Military looking for possible wall funding
WASHINGTON — The Pentagon is informally scouring military construction projects it could cut or delay in preparation for a possible national emergency declaration by President Trump, which could force the Defense Department to divert funds from those planned initiatives to building a wall on the U.S. border with Mexico, according to people with knowledge of the efforts.
Trump said Thursday he would probably declare a national emergency if he fails to break a deadlock with Democratic lawmakers over funding for the border wall, raising the prospect that the Pentagon will have to figure out how to come up with the cash.
“I have the absolute right to declare a national emergency,” Trump said outside the White House before departing for a visit to the border. “I haven’t done it yet. I may do it, if this doesn’t work out, probably I will do it. I would almost say definitely.”
The president has refused to sign any legislation to end the partial government shutdown unless it includes $5.7 billion for the start of construction of the wall. Democrats have refused to provide that funding, resulting a shutdown of certain federal agencies that is now in its third week.
One possible workaround for Trump is a little-known section of the U.S. code governing the military that allows the defense secretary to tap money in the existing military construction budget for urgent projects in support of troops deployed in a national emergency. The statute limits the administration to accessing money that Congress already has appropriated for military construction projects but which has yet to be “obligated” — committed to specific projects by contract.
The president could take a different route, which he was considering Thursday. A separate statute allows the president to terminate or defer Army civil works projects in the event of a national emergency and apply the freed-up resources to matters deemed essential to national defense. Trump is eyeing taking a portion of $13.9 billion in disaster funding Congress allocated to the Army Corps of Engineers that hasn’t been spent yet.
If he opts to use military construction funds, there is about $10 billion left in unobligated funds in the current fiscal year’s defense budget, in addition to some $13 billion that has rolled over from the past five years, according to a congressional aide, who spoke on the condition of anonymity to discuss sensitive military budget matters. The pot of money is supposed to go to everything from air traffic control towers and upgrades to aircraft hangars to building modern storage facilities for ammunition.
Now officials at the Pentagon have begun going through the projects poised to receive those funds to see which could be scrapped or delayed if the president asks them to pull $5.7 billion from the military construction budget for emergency construction of the wall.
A senior U.S. military official described the effort as an “informal process,” with “everyone scouring lists of stuff that can be used, going back five years.” The Pentagon has five years to spend military construction funds.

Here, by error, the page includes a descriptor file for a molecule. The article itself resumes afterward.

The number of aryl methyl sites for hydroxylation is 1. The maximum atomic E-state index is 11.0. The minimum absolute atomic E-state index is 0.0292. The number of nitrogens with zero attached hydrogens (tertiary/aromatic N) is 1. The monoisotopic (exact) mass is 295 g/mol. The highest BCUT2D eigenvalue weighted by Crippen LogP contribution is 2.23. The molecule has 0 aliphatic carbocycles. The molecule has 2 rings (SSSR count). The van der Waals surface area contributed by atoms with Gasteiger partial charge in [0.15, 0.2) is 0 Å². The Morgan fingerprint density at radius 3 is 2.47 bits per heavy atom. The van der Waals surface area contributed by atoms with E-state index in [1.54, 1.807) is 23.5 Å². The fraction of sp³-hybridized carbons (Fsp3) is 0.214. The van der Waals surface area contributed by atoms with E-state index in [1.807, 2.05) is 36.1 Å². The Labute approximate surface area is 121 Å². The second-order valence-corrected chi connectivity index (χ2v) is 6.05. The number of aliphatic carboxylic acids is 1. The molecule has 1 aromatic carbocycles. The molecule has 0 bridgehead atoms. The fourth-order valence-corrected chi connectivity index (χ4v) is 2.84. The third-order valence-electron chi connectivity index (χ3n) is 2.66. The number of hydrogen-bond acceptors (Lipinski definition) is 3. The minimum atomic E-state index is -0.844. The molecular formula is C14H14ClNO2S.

“The Department of Defense is reviewing available authorities and funding mechanisms to identify options to enable border barrier construction,” Capt. Bill Speaks, a Pentagon spokesman, said in a statement. “As there has not been such a declaration made, it would be inappropriate to comment further on those efforts.”
The Pentagon’s search for possible funds doesn’t necessarily mean the White House has ordered the military to come up with the money. The Defense Department’s planners often get ahead of initiatives the White House has telegraphed to determine how they would execute an order.
Any attempt to take the full $5.7 billion from the roughly $23 billion in unobligated military construction funds would likely result in serious political pain, according to Travis Sharp, research fellow at the Center for Strategic and Budgetary Assessments.
He said many of the projects funded by the money matter to local communities and also their representatives in Washington. “Even with a pot of money $23 billion large, you are going to be hard-pressed to come up with a noncontroversial list of projects that supposedly do not have an impact on readiness and national security if they get cut,” Sharp said. “You’re talking about cutting over 20 percent of the available funding.”
Congressional lawmakers have opposed raiding military funds for the wall. House Armed Services Committee Chairman Adam Smith, D-Wash., has called a national emergency declaration a “terrible idea.” Rep. Mac Thornberry of Texas, the top Republican on the committee, told Fox News this week he is “against using Department of Defense dollars for any other purpose.”
It is unclear whether the courts would uphold such a move by Trump.
Elizabeth Goitein, co-director of the liberty and national security program at the Brennan Center for Justice, said judges would be unlikely to challenge the president’s determination of what constitutes a national emergency requiring the armed forces.
But she said Trump could face other legal challenges, not only because it’s unclear that the wall fits the legal definition of military construction, but also because the statute gives the defense secretary access to the funds only for construction projects that support troops deployed in an emergency.
“It certainly seems like it’s the other way around here,” Goitein said. “It seems like the armed forces are being used in support of the project, which is to build the wall.”